ESR13: “Development of miniaturized DNA repair assays for animal models of ageing”

LXRepair: Development of miniaturized DNA repair assays for animal models of ageing

i. Objective of research: To adapt and miniaturize a series of DNA repair assays for use in biological models of (accelerated) ageing.

ii. Current state of the art: Genome maintenance pathways represent pivotal defense mechanisms so that cells can maintain and faithfully transmit their genome intact to progeny. A number of studies have shown that DNA repair pathways are functionally impaired during ageing, reactive metabolites or environmental pollutants with deleterious consequences for overall cellular function and organismal survival. In line, a number of human syndromes and accompanied mouse models with defects in DNA repair manifest with the premature onset of age-related pathological features and diseases, including cancer.

iii. Research methodology and approach: We have recently established a multiplexed approach enabling the simultaneous screening of several enzymatic DNA Repair activities from a single sample on a microsupport. Here, we propose to use this system for multiple detection of various types of DNA lesions allowing the system vision and comparative quantification of different DNA repair pathways in C. elegans and primary cells derived from progeroid Cockayne syndrome (CS) patients and associated animal models (e.g. Csbm/m mice). Furthermore, our ESR will focus on to apply our developed technology to establish a DNA repair enzyme signature in cells or tissues derived from young adult and naturally aged mice as well as from animals exposed to low and high fat diet for a period of 6 months. The distinct DNA repair enzymes contained in these biological sample are expected to react with series of lesion-containing DNA on a biochip. The repair reaction occurring at each lesion site will then be measured by fluorescence analysis. The data will be coupled with cell cycle parameters as well as biomarkers for senescence, autophagy, endoplasmic reticulum stress and Golgi dispersal.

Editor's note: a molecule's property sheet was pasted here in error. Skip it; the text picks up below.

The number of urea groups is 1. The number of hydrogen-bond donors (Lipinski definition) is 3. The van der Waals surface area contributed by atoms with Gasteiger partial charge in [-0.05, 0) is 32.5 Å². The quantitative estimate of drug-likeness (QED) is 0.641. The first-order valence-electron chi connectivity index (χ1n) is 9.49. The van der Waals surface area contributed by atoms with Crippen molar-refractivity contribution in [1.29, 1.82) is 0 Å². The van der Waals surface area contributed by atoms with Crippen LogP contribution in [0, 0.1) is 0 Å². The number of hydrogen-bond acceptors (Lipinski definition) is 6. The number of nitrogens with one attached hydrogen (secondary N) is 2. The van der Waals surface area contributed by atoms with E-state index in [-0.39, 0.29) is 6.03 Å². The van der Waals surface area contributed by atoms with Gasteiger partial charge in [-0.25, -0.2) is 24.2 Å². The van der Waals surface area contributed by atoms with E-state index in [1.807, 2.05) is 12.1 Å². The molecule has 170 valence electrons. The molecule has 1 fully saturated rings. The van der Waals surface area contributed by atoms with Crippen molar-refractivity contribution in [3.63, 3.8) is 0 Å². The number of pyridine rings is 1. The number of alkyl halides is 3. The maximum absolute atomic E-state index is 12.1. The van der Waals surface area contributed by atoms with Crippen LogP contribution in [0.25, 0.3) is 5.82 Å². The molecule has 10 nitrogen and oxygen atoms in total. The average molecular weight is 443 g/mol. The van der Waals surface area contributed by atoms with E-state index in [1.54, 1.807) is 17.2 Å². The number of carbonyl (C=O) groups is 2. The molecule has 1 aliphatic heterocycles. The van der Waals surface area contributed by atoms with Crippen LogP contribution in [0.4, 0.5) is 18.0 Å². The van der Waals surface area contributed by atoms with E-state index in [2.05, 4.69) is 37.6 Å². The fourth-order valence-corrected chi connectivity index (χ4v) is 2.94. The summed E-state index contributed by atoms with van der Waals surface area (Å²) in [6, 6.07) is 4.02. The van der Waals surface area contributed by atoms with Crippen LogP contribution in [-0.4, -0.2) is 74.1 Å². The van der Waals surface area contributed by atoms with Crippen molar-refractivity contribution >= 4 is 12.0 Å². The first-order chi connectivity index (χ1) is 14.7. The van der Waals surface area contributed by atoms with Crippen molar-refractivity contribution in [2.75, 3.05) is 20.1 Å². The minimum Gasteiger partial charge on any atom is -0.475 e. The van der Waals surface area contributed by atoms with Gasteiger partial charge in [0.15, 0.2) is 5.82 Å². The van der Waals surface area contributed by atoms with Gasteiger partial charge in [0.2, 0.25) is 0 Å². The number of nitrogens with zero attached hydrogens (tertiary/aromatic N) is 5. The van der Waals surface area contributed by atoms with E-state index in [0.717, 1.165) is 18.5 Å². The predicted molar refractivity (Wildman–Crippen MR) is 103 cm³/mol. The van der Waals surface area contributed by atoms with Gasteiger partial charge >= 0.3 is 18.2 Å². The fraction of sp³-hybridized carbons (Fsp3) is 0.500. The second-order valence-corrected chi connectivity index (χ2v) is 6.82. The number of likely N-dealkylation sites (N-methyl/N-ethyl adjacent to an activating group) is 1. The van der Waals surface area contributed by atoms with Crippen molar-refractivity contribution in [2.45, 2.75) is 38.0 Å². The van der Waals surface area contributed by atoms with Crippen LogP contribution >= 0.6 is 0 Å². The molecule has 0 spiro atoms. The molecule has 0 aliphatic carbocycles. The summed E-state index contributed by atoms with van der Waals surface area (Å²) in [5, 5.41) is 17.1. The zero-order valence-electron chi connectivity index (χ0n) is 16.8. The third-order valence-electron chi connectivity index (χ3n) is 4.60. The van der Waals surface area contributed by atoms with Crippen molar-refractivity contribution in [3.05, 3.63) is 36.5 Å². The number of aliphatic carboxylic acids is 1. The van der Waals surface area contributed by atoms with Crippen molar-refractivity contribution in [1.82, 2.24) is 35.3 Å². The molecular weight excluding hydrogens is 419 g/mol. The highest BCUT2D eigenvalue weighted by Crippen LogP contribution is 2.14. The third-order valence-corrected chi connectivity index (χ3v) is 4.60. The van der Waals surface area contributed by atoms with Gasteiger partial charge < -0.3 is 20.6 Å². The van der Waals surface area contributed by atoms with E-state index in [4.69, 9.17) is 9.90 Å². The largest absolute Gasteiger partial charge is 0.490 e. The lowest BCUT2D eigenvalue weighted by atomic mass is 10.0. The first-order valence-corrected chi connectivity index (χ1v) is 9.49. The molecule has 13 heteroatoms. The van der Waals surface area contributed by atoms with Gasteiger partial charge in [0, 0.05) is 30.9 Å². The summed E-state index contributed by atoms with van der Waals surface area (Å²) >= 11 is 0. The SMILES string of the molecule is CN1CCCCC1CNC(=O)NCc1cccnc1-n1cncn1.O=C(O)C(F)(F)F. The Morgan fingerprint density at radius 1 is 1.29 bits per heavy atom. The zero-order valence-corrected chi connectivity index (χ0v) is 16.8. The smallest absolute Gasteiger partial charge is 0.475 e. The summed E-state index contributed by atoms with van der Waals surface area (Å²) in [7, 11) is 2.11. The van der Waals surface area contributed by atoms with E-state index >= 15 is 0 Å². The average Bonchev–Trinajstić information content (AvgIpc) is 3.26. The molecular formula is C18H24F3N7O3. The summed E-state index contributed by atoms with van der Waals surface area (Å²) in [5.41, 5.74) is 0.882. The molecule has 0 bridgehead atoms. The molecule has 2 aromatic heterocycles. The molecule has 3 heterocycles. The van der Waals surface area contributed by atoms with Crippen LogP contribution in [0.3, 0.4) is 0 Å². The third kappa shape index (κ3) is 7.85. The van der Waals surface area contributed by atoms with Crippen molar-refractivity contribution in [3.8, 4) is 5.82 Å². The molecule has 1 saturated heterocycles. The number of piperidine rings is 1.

iv. Originality and innovative aspects of the ESR project: DNA damage is considered a major causal contributor of ageing. However, the exact nature of DNA lesions or DNA repair pathways involved remain currently unknown hindering the development of rationalized intervention strategies. Our project has the potential to provide us with invaluable insights as to the exact nature of the DNA lesions that accumulate during ageing (also as a consequence of chronic exposure to western diet) as well as the type of the DNA repair mechanism involved.

v. Integration of the ESR project to the overall research programme: Our ESR will work with the Schumacher group on cellular senescence, with the Garinis group to validate our system on NER progeroid animal models and with the ProtATonce for the monitoring of selected age-related biomarkers.